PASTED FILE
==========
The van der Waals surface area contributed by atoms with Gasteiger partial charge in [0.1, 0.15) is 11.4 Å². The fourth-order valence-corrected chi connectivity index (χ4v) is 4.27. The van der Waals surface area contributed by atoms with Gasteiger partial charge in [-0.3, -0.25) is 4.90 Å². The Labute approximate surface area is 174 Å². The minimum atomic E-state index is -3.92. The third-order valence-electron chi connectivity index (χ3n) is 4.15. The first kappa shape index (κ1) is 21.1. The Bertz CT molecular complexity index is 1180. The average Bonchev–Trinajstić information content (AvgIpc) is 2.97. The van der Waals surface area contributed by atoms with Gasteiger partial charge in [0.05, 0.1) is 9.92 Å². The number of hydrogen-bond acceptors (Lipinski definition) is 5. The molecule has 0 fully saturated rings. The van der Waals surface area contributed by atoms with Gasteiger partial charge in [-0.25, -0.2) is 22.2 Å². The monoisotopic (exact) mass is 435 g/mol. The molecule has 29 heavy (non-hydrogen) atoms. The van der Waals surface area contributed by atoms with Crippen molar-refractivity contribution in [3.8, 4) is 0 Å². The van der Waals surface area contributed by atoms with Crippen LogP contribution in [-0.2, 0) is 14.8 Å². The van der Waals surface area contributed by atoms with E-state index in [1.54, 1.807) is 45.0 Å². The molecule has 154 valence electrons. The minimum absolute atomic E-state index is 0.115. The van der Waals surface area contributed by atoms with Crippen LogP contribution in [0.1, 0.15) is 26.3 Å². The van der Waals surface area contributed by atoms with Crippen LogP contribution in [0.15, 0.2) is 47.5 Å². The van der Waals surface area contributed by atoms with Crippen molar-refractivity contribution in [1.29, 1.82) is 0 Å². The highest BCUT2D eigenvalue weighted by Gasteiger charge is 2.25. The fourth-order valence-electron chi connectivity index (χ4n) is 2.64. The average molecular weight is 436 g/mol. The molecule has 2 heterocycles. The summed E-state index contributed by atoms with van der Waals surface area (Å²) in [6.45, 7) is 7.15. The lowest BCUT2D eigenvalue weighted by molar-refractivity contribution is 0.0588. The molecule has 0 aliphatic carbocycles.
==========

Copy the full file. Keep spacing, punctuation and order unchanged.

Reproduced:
The van der Waals surface area contributed by atoms with Gasteiger partial charge in [0.1, 0.15) is 11.4 Å². The fourth-order valence-corrected chi connectivity index (χ4v) is 4.27. The van der Waals surface area contributed by atoms with Gasteiger partial charge in [-0.3, -0.25) is 4.90 Å². The Labute approximate surface area is 174 Å². The minimum atomic E-state index is -3.92. The third-order valence-electron chi connectivity index (χ3n) is 4.15. The first kappa shape index (κ1) is 21.1. The Bertz CT molecular complexity index is 1180. The average Bonchev–Trinajstić information content (AvgIpc) is 2.97. The van der Waals surface area contributed by atoms with Gasteiger partial charge in [0.05, 0.1) is 9.92 Å². The number of hydrogen-bond acceptors (Lipinski definition) is 5. The molecule has 0 fully saturated rings. The van der Waals surface area contributed by atoms with Gasteiger partial charge in [-0.25, -0.2) is 22.2 Å². The monoisotopic (exact) mass is 435 g/mol. The molecule has 29 heavy (non-hydrogen) atoms. The van der Waals surface area contributed by atoms with Crippen molar-refractivity contribution in [3.8, 4) is 0 Å². The van der Waals surface area contributed by atoms with Crippen LogP contribution in [-0.2, 0) is 14.8 Å². The van der Waals surface area contributed by atoms with E-state index in [1.54, 1.807) is 45.0 Å². The molecule has 154 valence electrons. The minimum absolute atomic E-state index is 0.115. The van der Waals surface area contributed by atoms with Crippen LogP contribution in [0.1, 0.15) is 26.3 Å². The van der Waals surface area contributed by atoms with Crippen LogP contribution in [0.15, 0.2) is 47.5 Å². The van der Waals surface area contributed by atoms with Crippen molar-refractivity contribution in [1.29, 1.82) is 0 Å². The highest BCUT2D eigenvalue weighted by Gasteiger charge is 2.25. The fourth-order valence-electron chi connectivity index (χ4n) is 2.64. The average molecular weight is 436 g/mol. The molecule has 2 heterocycles. The summed E-state index contributed by atoms with van der Waals surface area (Å²) in [6.45, 7) is 7.15. The lowest BCUT2D eigenvalue weighted by molar-refractivity contribution is 0.0588. The molecule has 0 aliphatic carbocycles.